On May 11, 1790. “John Dorsey Boring was ordered by the Washington County, Tennessee court to pay child support for a base born child of Mary Cooper.”

In 1799 John Boren was in Captain Morrison’s Company in the Washington County tax list.

In 1811 John Boring and others bought 4 acres for a Methodist Church and a schoolhouse in Brush Creek area.

February 19, 1812, 150 acres on Brush creek were granted to Nathaniel Taylor who assigned 70 to John Boring and Joshua Boring, assignee of John Boring. The land was bordered by Andrew Wolf’s, William Boring and William Wheeler.


Absolom Boring (1771) was William Boring's son. There were three Absolom Borings in the 1801 tax lists of Washington County.

At the February Term, 1790 of the Washington Court, an Absolom Boring was ordered pay for the maintenance Jean Odell's child. Mordecai Price was the security.

On October 3, 1793, Absolom married Hannah Little.

Absolom bought 91 1/4 acres on Brush Creek from Charles Reno/Reneau for 150£. The land bordered Joseph Denton and William Barron. The witnesses were Thomas and Elizabeth Ford.

Absolom was Captain Morrison’s Company in 1798, 1799, and 1801.
1801, Absolom Boring, 91 acres

Absolom died in 1815.


Elijah Boring was born about 1774.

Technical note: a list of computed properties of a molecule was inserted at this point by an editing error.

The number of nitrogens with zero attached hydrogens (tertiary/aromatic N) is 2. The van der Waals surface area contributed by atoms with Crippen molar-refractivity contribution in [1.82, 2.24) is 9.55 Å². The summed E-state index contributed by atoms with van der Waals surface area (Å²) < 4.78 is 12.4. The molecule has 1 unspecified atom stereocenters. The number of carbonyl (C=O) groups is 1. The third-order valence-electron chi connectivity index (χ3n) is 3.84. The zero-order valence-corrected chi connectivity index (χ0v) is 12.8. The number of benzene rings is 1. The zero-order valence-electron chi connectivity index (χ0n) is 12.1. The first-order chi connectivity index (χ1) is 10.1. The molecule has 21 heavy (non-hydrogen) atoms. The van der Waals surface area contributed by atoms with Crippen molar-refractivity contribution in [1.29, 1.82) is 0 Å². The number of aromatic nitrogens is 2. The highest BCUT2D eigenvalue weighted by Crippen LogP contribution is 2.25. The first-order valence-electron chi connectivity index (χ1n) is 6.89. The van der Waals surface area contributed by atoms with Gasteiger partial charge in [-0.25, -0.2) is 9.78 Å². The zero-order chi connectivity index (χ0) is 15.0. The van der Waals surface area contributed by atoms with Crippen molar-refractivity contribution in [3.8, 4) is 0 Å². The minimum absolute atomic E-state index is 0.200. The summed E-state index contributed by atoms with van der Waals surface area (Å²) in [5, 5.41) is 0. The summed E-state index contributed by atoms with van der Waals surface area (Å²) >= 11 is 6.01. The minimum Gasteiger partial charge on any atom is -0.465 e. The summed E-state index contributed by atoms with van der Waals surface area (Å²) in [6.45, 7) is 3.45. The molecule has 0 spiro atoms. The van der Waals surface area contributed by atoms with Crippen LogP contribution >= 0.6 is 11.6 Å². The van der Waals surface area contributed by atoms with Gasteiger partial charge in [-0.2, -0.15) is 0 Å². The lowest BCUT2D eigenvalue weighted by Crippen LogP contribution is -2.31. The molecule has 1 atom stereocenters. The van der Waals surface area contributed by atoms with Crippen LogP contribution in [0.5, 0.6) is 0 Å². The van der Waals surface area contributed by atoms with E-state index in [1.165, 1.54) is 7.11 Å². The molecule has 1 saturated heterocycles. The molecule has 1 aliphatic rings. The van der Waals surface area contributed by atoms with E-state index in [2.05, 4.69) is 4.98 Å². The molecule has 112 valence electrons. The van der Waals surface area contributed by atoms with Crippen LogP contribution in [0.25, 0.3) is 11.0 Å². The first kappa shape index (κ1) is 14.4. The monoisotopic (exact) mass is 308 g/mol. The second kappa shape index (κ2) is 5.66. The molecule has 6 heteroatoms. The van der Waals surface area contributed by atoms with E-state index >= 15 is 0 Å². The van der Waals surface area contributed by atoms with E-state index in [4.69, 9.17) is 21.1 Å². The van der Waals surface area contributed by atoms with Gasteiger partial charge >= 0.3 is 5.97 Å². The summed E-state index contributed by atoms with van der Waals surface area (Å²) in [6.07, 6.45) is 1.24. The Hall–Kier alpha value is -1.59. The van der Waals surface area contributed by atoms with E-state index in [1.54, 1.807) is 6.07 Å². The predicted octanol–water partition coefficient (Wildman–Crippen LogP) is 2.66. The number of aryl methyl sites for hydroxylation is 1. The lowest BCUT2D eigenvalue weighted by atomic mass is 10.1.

On November 1, 1794 he married Sarah Reno/Reneau. Sarah was born on March 24, 1774. She was the daughter of Charles Reno/Reneau and Elizabeth Tipton.

Ruth Boring Smith (1796, married John Smith),
Orrie Boring Hart (1797, married William Hart),
Isaac Boring (1799, married Catherine Cobb Conner),
John Tipton Boring (1800, married Margaret Howard, Ruth Howard, and Elizabeth Threewet),
William Boring (1802, married Phoebe Proffitt),
Charles Bartley Boring (1805, married Rhoda H. Williams),
Rebecca Boring, (1808 , married John Keys),
Abraham Heiter Boring (1810, married Bertha Martin and Sarah Robinson),
Albert Marshall Boring (1812), and
Betsa Louisa Boring (1813).

In the 1798 tax list, he was in Captain Morrison’s Company.

In 1806 he bought 100 acres from William Boring for $333. Witness, Chaney Boring and Kinsey Rose.

The same year he bought 50 acres on Brush Creek from John Sherfey for $166.67. Witness Ephraim Anderson, William Nelson, and John Crouch.

In 1814, Elijah had 190 acres and was in Captain Heartsell’s Company.

Most Americans were farmers in the 18th and early 19th centuries.


William Boring was born about 1776.

In 1798 he was in Captain Morrison’s Company.

In 1814 he was drafted to serve under Colonel Samuel Bayless.

In 1818 the court ordered that Martin Rorex be appointed guardian to William's children, Ezekiel, John, Fanny, and Patsy Boring.



Watauga Pioneer Neighbors

Washington Co., Tennessee Court of Pleas and Quarter Sessions,
February Term
1790, p. 433.

Absolom Boring to pay Jean Oddle for 10 pounds for support of baseborn child from birth;
security: Mordecai Price,
Caleb Odle (Jurat [one who has taken an oath])

Colonial Maryland
Colonial New England
Colonial Virginia & West Virginia
Quakers & Mennonites
New Jersey Baptists
German Lutherans
Watauga Settlement
Pennsylvania Pioneers
Midwest Pioneers
Jewish Immigrants

©Roberta Tuller 2020